By NEMS Daily Journal
Expansion of the Tupelo-Lee Humane Society’s privately funded spay and neuter clinic’s service capacity this week enhanced the possibility that a still-growing population of abandoned feral animals can be managed, even reduced.
The North Mississippi Low-Cost Spay and Neuter Clinic – funded by a $35,000 grant from the Humane Society of the United States – enlarges the Lee society’s capacity for preventing the breeding of dogs and cats likely to end ownerless, feral and potentially a future cost to the society and Lee County for care or euthanasia.
The clinic’s enhancement is only one of two major developments in the treatment of unwanted and lost animals in Northeast Mississippi announced this week.
Heritage Development was chosen as the design-build firm for the $597,000 project to build a new shelter in Oxford.
Officials said contracts are being prepared, and ground could be broken at the McElroy Drive site by mid-spring.
“We would love to have (the builders) on the ground by May 1,” said Bart Robinson, Oxford’s director of public works. He said construction should take about six months.
The current shelter, with trailers and outdoor pens, is several miles outside the city in an unincorporated area, which is not convenient for the bulk of the population who would use a new shelter to leave dogs for adoption or euthanasia, or where feral dogs could be taken after capture.
Officials believe the new location will also discourage late-night drop-offs of animals.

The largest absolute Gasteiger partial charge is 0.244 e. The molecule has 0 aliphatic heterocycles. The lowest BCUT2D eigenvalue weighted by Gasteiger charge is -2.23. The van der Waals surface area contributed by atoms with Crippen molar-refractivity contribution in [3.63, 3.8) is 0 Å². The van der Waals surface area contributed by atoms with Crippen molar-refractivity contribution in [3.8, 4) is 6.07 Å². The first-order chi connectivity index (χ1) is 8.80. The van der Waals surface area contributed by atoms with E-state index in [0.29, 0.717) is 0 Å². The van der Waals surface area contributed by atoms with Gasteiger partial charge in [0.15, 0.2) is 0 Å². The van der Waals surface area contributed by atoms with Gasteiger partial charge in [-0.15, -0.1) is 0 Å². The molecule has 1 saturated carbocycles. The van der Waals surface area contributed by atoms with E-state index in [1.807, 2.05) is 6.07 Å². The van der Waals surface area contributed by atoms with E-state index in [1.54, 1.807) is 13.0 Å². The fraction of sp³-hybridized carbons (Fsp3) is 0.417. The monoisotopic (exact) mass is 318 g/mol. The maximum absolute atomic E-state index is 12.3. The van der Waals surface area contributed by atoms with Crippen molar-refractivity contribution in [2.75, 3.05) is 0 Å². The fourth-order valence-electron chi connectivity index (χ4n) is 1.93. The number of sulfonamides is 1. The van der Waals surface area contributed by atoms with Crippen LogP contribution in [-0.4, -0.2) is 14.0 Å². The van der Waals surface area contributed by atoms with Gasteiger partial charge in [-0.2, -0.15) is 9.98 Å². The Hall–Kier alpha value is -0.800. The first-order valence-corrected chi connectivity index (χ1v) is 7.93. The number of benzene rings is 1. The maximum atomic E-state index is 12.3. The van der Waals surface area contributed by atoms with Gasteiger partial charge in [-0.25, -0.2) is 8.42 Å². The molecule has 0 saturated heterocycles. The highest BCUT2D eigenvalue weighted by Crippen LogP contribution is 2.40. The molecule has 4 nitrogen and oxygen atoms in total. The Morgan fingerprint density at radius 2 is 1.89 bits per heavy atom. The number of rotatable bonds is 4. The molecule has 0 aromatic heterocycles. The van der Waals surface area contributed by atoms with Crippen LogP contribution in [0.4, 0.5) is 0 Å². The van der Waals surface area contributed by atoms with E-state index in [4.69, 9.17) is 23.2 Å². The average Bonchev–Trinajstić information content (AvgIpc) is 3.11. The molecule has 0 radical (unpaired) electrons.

The new Oxford-Lafayette Shelter culminates years of work and planning in a community where growth and a dog-friendly population have increased domestic animals and subsequently led to abandoned, eventually feral animals.
Still, more money is needed to equip and furnish the new facility, and two more fundraisers are scheduled – March 30 during a “Yappy Hour” at the Rib Cage restaurant and bar on South Lamar Avenue, and April 6 at the Library Bar and Grill (South 11th Street) for a “Paws for Art” event. (For more information, log on to www.oxfordpets.com or call (662) 202-4017.)
Fifty years ago, or perhaps more recently, animal shelter and animal control were not the issues and problems communities face today.
Growth in urban centers like Tupelo and Oxford and counties like Lee and Lafayette raise the animal population, and problems follow. An undeniably raised sensitivity to the handling of abandoned and feral animals makes callous disregard an impossible option.
The support of tax dollars in animal shelters and operations is justified because adequately addressing issues otherwise would be impossible.
The progress in Oxford and Tupelo is noteworthy.